- Finally, silence is ok. Early on I felt like we needed to have conversation going the whole time to show (to whom I am not sure) that we were interacting and spending quality time together. What I realized is that we were – even if we weren’t conversing. We were watching and interacting and sharing while working independently. Three people at a small table focused on separate, yet shared projects, are definitely spending time together.
So those would be my biggest thoughts on what we have done. Is it perfect or right for everyone? No. Does it work for us? Yes. You will find your own way, but the important part is to try. I feel like art is something that leads to bigger conversations – why did you use all black? can lead to how someone is feeling. Or it can be as simple as an I love you shared across wet paint. If no one walks away with a masterpiece that is ok – it is about the journey, the memories we are creating, the validation of art as a vehicle for self-expression, and about just being together.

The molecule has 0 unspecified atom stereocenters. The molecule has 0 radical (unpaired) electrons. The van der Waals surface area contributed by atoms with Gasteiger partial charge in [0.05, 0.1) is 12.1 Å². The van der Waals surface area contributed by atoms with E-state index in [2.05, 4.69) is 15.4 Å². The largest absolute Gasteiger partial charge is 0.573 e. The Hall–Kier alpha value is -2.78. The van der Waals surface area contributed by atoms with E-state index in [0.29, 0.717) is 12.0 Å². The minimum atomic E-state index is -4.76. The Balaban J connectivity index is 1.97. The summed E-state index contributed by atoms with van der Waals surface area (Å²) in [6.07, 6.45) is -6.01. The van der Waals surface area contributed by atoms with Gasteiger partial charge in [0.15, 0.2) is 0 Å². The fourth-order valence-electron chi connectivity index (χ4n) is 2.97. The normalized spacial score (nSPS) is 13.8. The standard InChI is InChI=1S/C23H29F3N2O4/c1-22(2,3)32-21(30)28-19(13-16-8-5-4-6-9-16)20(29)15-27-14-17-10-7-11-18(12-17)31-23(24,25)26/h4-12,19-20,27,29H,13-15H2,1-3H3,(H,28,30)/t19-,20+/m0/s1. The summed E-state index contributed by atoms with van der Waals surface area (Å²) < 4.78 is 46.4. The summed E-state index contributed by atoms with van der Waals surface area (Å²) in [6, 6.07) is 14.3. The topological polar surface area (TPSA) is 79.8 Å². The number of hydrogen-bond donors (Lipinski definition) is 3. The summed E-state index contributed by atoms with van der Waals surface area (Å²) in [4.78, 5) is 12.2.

Below are some pictures of our kits. They are all different. You can be as simple as a tiny notebook and a pencil or pack a lot of stuff (like I do – it is a sickness… What if I forget X?). You can buy an actual kit – like Jacob got for his birthday one year – or re-purpose last year’s school supply box – like Owen did. Gladware and baggies work great, too. It is all about what works for you. We do call ours kits to make them feel special, but we use the supplies at other times, too.
Then I roll it all into one tote bag to get it all from Point A to Point B:
Hopefully this helps those of you thinking about taking the kids on an art adventures. If I didn’t answer everything, I am more than happy to answer other questions… so just drop me a line and Happy Creating!